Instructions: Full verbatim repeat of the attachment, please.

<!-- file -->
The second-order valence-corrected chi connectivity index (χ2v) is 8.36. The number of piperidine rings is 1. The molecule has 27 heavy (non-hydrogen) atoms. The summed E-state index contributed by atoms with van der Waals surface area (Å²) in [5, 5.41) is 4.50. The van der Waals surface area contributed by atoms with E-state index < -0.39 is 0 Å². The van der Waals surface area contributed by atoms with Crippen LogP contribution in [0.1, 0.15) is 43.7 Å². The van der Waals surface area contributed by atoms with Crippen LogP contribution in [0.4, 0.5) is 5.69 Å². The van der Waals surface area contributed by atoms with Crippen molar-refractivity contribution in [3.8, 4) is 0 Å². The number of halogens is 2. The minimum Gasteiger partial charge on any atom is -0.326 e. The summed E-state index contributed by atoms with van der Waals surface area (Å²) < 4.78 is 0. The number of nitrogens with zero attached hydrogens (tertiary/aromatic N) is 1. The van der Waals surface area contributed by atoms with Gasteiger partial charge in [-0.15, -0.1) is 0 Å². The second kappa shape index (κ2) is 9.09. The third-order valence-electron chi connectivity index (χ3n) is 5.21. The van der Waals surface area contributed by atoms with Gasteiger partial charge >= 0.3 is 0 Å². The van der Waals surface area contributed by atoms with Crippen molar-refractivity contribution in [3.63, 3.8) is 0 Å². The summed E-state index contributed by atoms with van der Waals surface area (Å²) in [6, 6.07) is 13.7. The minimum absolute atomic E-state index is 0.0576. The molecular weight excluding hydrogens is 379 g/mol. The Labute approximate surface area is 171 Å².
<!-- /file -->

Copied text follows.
The second-order valence-corrected chi connectivity index (χ2v) is 8.36. The number of piperidine rings is 1. The molecule has 27 heavy (non-hydrogen) atoms. The summed E-state index contributed by atoms with van der Waals surface area (Å²) in [5, 5.41) is 4.50. The van der Waals surface area contributed by atoms with E-state index < -0.39 is 0 Å². The van der Waals surface area contributed by atoms with Crippen LogP contribution in [0.1, 0.15) is 43.7 Å². The van der Waals surface area contributed by atoms with Crippen LogP contribution in [0.4, 0.5) is 5.69 Å². The van der Waals surface area contributed by atoms with Crippen molar-refractivity contribution in [3.8, 4) is 0 Å². The number of halogens is 2. The minimum Gasteiger partial charge on any atom is -0.326 e. The summed E-state index contributed by atoms with van der Waals surface area (Å²) < 4.78 is 0. The number of nitrogens with zero attached hydrogens (tertiary/aromatic N) is 1. The van der Waals surface area contributed by atoms with Gasteiger partial charge in [-0.15, -0.1) is 0 Å². The second kappa shape index (κ2) is 9.09. The third-order valence-electron chi connectivity index (χ3n) is 5.21. The van der Waals surface area contributed by atoms with Gasteiger partial charge >= 0.3 is 0 Å². The van der Waals surface area contributed by atoms with Crippen molar-refractivity contribution in [3.63, 3.8) is 0 Å². The summed E-state index contributed by atoms with van der Waals surface area (Å²) in [6, 6.07) is 13.7. The minimum absolute atomic E-state index is 0.0576. The molecular weight excluding hydrogens is 379 g/mol. The Labute approximate surface area is 171 Å².